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Old 05-09-12, 06:24 PM   #7
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Both choices (Rod Rainier or Gunnar Fast Lane) are super nice. It seems like you're really inclined in getting disc brakes which either Rodriguez or Gunnar can do. One of your choices (#6) is a bike with a belt drive system. Is that something you see yourself having or adding in the future? If you're thinking of adding a more sophisticated belt drive or Rohloff, then the guys at Rodriguez win hands down, IMHO. These guys have tons of expertise with eccentric bottom brackets (EBB) and special rear dropouts which are needed for these more sophisticated systems. Very few builders have this kind of expertise and if they do, they really overcharge. Obviously, they can put a derailleur hanger (parallel with the EBB, Rohloff or belt stuff), if that's all you want for now. I did this recently with a Rodriguez UTB which is more of a hardcore touring bike. You can see more level of detail here. In regard to Reynolds 725 steel, it is top-notch steel that offers a tad of flexibility. It makes them feel really nice (compliant!) on the road. Frames that are too stiff don't feel so good, especially if you're going to be riding with light loads: CC touring, commuting, long ride on Sunday with your buddies. They offer steel upgrades to True Temper Platinum OX or Stainless Steel which people also rave about. The stainless steel options I've seen these guys build look like they truly kick a*s!

If you're just going for a simple ole good derailleur drivetrain, it's a toss-up between Rodriguez and Gunnar. When selecting a builder, it might be a good idea to send an email letting them know you're in the market for a new frame (or complete build!) and they are one of your top choices. State your purposes for this frame. I personally also like to include a couple of tough questions (or concerns) and see how each builder responds. You definitely want to see how promptly they reply, their level of know-how, etc. Basically, you need to feel warm and fuzzy working with a builder at this level to insure they're going to meet all your needs.

Keep us posted!

Last edited by Chris Pringle; 05-10-12 at 10:28 AM.
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Old 05-09-12, 07:54 PM   #8
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4=trek 520 Looks ok but looks boring
Are you buying this bike to go on a cross country tour, or to stare at the bike?
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Old 05-09-12, 08:27 PM   #9
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Are you buying this bike to go on a cross country tour, or to stare at the bike?
It doesn't sound like the OP is doing/planning any kind of cross-country tour. Based on his list of bikes, it seems to me like he's looking for a bike for credit card touring, long comfortable rides, S24O and so on. I'm sure function is on his priority list. I, however, don't blame him if aesthetics and/or other features are also part of his requirements contemplated in his budget.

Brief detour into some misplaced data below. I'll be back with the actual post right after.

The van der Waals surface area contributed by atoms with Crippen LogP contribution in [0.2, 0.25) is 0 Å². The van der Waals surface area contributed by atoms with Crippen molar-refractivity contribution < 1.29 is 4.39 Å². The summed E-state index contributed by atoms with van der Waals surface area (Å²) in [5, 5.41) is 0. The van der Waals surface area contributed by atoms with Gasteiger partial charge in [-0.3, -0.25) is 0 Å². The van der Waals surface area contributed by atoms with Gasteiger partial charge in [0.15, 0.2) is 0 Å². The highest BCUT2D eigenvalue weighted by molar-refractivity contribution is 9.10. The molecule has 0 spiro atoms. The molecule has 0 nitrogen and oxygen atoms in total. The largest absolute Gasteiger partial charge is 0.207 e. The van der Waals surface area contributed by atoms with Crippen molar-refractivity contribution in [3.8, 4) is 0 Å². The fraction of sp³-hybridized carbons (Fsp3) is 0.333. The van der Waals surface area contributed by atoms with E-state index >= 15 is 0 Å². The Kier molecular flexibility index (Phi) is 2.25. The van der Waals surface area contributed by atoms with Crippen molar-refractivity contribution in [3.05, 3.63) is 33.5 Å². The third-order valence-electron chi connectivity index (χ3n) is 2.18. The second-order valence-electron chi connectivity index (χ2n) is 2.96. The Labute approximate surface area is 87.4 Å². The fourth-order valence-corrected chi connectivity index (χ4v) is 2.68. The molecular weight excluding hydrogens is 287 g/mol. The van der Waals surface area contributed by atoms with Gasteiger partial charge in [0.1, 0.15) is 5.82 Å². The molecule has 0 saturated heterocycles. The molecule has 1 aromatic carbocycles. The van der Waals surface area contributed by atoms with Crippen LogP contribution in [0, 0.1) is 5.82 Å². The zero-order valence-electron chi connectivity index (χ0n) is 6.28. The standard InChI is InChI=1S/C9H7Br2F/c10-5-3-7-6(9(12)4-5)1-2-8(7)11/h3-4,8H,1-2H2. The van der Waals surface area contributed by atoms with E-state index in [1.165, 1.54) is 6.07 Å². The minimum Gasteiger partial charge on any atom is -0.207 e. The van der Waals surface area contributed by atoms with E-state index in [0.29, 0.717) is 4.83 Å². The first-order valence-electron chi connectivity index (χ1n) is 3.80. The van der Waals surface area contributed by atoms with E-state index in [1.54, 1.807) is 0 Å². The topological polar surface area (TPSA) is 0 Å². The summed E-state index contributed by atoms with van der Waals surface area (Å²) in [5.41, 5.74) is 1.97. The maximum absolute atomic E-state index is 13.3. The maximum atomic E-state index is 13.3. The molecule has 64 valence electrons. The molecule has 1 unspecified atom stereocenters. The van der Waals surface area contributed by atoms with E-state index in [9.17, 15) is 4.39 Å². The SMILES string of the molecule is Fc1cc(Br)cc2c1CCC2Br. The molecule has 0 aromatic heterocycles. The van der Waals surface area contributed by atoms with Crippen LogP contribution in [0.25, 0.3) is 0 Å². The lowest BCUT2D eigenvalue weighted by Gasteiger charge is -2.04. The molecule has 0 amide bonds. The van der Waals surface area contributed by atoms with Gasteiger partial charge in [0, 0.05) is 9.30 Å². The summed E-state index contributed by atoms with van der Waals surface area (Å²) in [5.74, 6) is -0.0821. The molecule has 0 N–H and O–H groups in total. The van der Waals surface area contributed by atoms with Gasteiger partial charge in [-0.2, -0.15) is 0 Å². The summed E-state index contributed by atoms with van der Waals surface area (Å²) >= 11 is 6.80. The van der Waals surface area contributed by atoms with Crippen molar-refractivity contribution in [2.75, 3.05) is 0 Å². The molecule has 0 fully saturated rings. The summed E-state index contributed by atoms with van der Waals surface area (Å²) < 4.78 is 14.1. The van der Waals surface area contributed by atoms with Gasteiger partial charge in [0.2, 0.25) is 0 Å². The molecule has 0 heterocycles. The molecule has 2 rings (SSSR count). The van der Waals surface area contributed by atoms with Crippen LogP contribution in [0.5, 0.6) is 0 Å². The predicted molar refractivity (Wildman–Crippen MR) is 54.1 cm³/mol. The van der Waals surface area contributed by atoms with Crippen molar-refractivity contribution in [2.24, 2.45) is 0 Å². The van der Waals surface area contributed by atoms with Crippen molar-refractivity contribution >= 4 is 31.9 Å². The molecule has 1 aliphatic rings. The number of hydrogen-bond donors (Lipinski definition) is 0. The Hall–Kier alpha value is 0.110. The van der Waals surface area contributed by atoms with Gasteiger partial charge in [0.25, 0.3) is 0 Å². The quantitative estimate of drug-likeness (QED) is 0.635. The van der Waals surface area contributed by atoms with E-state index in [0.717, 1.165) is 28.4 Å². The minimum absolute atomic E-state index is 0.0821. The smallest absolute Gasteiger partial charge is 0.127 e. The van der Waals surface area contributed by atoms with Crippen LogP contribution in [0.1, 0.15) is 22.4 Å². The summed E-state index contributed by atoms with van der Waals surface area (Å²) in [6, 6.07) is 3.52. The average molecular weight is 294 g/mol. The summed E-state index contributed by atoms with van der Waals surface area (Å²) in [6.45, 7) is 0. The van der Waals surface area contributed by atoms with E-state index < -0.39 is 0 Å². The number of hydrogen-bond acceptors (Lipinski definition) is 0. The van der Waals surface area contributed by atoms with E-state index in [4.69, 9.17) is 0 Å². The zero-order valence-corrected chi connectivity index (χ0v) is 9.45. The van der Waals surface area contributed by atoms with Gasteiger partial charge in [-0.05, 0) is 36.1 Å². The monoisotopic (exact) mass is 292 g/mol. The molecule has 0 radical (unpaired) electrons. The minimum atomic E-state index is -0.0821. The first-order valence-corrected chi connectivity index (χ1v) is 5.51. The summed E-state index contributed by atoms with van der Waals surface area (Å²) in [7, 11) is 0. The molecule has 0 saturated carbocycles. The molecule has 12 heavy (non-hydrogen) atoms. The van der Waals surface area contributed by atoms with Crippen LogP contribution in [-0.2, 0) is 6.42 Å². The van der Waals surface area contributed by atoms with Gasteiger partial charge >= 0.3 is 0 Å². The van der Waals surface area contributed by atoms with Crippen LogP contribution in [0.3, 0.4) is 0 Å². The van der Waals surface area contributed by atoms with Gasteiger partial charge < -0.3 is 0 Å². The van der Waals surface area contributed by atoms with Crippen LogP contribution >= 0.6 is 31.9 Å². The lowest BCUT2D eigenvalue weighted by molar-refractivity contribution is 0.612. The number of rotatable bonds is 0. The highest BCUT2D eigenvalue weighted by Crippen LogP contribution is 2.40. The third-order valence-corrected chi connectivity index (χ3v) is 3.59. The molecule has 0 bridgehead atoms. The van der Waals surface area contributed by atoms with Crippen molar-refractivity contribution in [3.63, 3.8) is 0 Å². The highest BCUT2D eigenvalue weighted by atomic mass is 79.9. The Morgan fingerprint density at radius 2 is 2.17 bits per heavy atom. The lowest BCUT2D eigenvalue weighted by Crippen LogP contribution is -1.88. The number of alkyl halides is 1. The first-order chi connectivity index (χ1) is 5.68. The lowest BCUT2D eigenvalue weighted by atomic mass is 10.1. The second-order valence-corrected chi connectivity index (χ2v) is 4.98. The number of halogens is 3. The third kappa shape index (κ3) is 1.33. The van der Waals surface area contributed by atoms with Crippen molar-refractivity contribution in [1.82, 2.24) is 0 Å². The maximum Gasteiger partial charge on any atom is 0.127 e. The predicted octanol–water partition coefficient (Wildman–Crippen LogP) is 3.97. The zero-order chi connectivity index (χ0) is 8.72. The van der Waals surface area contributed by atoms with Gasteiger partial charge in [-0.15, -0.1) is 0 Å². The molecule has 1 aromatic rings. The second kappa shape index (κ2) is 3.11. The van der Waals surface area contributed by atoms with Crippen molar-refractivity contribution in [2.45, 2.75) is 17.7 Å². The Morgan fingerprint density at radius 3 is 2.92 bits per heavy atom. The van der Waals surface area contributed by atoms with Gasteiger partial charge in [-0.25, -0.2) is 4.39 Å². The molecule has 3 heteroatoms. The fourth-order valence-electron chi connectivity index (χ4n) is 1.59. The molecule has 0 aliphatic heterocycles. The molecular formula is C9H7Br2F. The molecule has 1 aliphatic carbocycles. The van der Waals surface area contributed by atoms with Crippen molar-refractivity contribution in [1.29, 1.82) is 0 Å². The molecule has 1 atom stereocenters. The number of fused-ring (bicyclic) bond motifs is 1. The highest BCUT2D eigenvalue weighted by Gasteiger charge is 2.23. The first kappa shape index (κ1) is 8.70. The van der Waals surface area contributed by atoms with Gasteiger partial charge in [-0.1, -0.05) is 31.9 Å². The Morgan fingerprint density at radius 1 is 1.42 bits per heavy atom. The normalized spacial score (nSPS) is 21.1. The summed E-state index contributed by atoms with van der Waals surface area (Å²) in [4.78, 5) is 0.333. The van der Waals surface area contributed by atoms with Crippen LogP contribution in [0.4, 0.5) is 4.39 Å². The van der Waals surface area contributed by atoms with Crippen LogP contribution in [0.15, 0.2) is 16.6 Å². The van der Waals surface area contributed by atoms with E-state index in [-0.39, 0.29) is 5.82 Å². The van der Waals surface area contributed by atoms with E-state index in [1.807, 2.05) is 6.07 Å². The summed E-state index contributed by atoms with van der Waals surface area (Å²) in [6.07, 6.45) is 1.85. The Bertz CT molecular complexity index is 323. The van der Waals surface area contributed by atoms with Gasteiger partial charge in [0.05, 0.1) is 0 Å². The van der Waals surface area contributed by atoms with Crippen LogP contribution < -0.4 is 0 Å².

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Old 05-09-12, 08:32 PM   #10
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Specialized TriCross or Crux in Carbon
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Old 05-09-12, 08:59 PM   #11
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I recommend a cross bike, such as the Surly Cross Check or Specialized Tricross.

Price range on the CC or Tricross should be in the $1500 range. LBS can easily change the CC to a triple; just add another chainring and a slightly different BB.

• Full touring bikes (LHT, Trek 520) are very good but are overkill (and will feel slow) for your purposes.
• Cross bikes can take large tires, skinny tires, racks, fenders etc but are a little zippier than a touring bike.
• You can easily beef up a cross bike to do almost anything a full touring bike can do anyway.
• Endurance bikes (Roubaix, Cervelo RS) are a little too racy, can't take very wide tires, no rack options, kinda spendy. I'd really only choose this option if you will tour very infrequently, but do lots of club rides or centuries.
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Old 05-09-12, 10:22 PM   #12
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I've gotten over 10,000 miles on my 520 in the last year. I leave on my CC adventure on June 18th. The trek 520 is far from boring. Its solid, fast,powerful, and has never once left me stranded on the side of the road.
Tell me this looks boring
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Old 05-10-12, 01:39 AM   #13
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LHT with 26" wheels or the Trek 520 would be good choices.
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Old 05-10-12, 02:53 AM   #14
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Originally Posted by evand View Post
I am 250lb's 6'3

The only real must haves are a triple crank, relaxed geometry, drop bars and a smooth ride.


2=Surley long haul trucker disc I saw one in REI bar end shifters would need to be changed and it's really heavy